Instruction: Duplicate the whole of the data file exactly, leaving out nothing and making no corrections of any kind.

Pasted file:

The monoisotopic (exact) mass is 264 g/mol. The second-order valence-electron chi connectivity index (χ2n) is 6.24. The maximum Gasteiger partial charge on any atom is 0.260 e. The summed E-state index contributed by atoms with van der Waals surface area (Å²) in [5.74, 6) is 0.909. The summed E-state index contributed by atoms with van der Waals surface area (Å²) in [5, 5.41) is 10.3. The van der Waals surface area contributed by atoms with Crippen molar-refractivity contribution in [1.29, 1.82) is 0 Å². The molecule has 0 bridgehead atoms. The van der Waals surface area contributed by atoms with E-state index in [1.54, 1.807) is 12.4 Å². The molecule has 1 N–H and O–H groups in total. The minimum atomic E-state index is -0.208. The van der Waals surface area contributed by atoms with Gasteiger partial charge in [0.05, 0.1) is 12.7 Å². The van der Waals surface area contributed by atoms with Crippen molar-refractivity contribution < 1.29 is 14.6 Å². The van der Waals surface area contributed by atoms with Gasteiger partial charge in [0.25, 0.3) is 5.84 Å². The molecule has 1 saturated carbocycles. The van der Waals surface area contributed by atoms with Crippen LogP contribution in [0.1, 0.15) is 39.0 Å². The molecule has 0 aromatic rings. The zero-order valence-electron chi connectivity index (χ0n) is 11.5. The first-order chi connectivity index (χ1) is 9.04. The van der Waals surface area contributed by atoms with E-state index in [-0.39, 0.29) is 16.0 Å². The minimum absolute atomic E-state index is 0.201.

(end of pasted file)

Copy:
The monoisotopic (exact) mass is 264 g/mol. The second-order valence-electron chi connectivity index (χ2n) is 6.24. The maximum Gasteiger partial charge on any atom is 0.260 e. The summed E-state index contributed by atoms with van der Waals surface area (Å²) in [5.74, 6) is 0.909. The summed E-state index contributed by atoms with van der Waals surface area (Å²) in [5, 5.41) is 10.3. The van der Waals surface area contributed by atoms with Crippen molar-refractivity contribution in [1.29, 1.82) is 0 Å². The molecule has 0 bridgehead atoms. The van der Waals surface area contributed by atoms with E-state index in [1.54, 1.807) is 12.4 Å². The molecule has 1 N–H and O–H groups in total. The minimum atomic E-state index is -0.208. The van der Waals surface area contributed by atoms with Gasteiger partial charge in [0.05, 0.1) is 12.7 Å². The van der Waals surface area contributed by atoms with Crippen molar-refractivity contribution < 1.29 is 14.6 Å². The van der Waals surface area contributed by atoms with Gasteiger partial charge in [0.25, 0.3) is 5.84 Å². The molecule has 1 saturated carbocycles. The van der Waals surface area contributed by atoms with Crippen LogP contribution in [0.1, 0.15) is 39.0 Å². The molecule has 0 aromatic rings. The zero-order valence-electron chi connectivity index (χ0n) is 11.5. The first-order chi connectivity index (χ1) is 9.04. The van der Waals surface area contributed by atoms with E-state index in [-0.39, 0.29) is 16.0 Å². The minimum absolute atomic E-state index is 0.201.